2/12: visiting scholar Christopher Hill (Columbia University) on the naturalist novel in Europe and Japan
The CSU, Chico Humanities Center presents "Translating the Realist Body: Naturalism's Nervous Mimesis." Christopher Hill (Associate Director of the European Institute at Columbia University).
Wednesday, Feb. 12 in Trinity 100 at 7:30 pm, followed by a reception.
After it appeared in France in the 1860s, the naturalist novel quickly took to the road. The naturalist schools that emerged from the Americas to East Asia were important conduits for introducing the techniques of European realism to literatures around the world. Naturalism's singular focus on the nerve as a means for describing both individual and society meant that as naturalism traveled, the nerve was translated into new literary idioms. The Japanese writer Shimazaki Tôson's novel Spring (1907) reveals the new possibilities for critique that emerged in the process. Christopher Hill writes on the transnational circulation of ideas and literary forms. His current project, "The Travels of Naturalism," is a study of the rise of the naturalist novel and its movement around the world in the late nineteenth and early twentieth century. Hill is author of National History and the World of Nations: Capital, State, and the Rhetoric of History in Japan, France, and the United States (Duke, 2008).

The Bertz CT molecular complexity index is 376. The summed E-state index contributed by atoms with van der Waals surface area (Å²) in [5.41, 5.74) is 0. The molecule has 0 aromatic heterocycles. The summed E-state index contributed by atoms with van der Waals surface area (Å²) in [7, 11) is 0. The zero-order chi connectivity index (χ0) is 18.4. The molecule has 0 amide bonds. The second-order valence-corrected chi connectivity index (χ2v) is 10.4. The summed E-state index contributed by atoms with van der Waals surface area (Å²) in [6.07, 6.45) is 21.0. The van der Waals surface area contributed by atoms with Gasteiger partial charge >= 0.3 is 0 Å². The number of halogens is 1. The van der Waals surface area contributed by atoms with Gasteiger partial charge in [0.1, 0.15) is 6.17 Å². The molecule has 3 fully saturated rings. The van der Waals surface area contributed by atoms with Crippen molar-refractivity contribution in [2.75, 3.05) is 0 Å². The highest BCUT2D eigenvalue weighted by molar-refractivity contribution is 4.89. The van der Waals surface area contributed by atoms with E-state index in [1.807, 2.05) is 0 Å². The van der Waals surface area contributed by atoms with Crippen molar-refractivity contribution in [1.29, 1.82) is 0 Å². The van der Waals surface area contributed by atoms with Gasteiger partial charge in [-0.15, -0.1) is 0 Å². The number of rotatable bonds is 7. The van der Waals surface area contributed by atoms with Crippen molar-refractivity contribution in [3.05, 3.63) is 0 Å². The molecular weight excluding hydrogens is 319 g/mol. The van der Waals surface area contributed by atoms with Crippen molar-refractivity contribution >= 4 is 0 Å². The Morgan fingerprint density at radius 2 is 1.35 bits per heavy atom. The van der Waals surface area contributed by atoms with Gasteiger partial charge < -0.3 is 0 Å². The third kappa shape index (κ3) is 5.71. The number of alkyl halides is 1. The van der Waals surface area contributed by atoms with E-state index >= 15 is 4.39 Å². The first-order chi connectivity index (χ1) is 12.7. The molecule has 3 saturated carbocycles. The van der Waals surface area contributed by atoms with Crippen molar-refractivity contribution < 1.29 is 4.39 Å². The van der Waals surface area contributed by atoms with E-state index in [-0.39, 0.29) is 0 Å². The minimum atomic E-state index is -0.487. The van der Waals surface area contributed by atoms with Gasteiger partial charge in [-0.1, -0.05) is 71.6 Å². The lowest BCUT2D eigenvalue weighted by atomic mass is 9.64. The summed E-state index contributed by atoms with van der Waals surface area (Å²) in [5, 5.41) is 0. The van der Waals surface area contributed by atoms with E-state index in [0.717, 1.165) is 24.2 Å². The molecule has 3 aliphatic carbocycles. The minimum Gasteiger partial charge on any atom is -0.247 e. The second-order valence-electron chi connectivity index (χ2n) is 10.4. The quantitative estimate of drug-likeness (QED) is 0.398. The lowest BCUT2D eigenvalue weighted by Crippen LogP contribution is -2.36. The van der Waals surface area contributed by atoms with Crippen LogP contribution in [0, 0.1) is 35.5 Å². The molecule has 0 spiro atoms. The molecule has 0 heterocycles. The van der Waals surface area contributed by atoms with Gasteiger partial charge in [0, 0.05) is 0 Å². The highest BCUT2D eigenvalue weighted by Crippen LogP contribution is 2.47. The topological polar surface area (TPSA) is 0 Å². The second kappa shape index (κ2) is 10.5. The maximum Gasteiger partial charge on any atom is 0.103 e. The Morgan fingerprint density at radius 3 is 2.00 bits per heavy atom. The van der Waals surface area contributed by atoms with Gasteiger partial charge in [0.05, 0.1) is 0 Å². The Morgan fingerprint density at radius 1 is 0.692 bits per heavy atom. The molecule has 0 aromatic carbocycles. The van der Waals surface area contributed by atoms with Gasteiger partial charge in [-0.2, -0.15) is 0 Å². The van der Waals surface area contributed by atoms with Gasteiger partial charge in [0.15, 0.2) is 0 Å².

Free and open to the public. For more information, please contact Sarah Pike at email@example.com.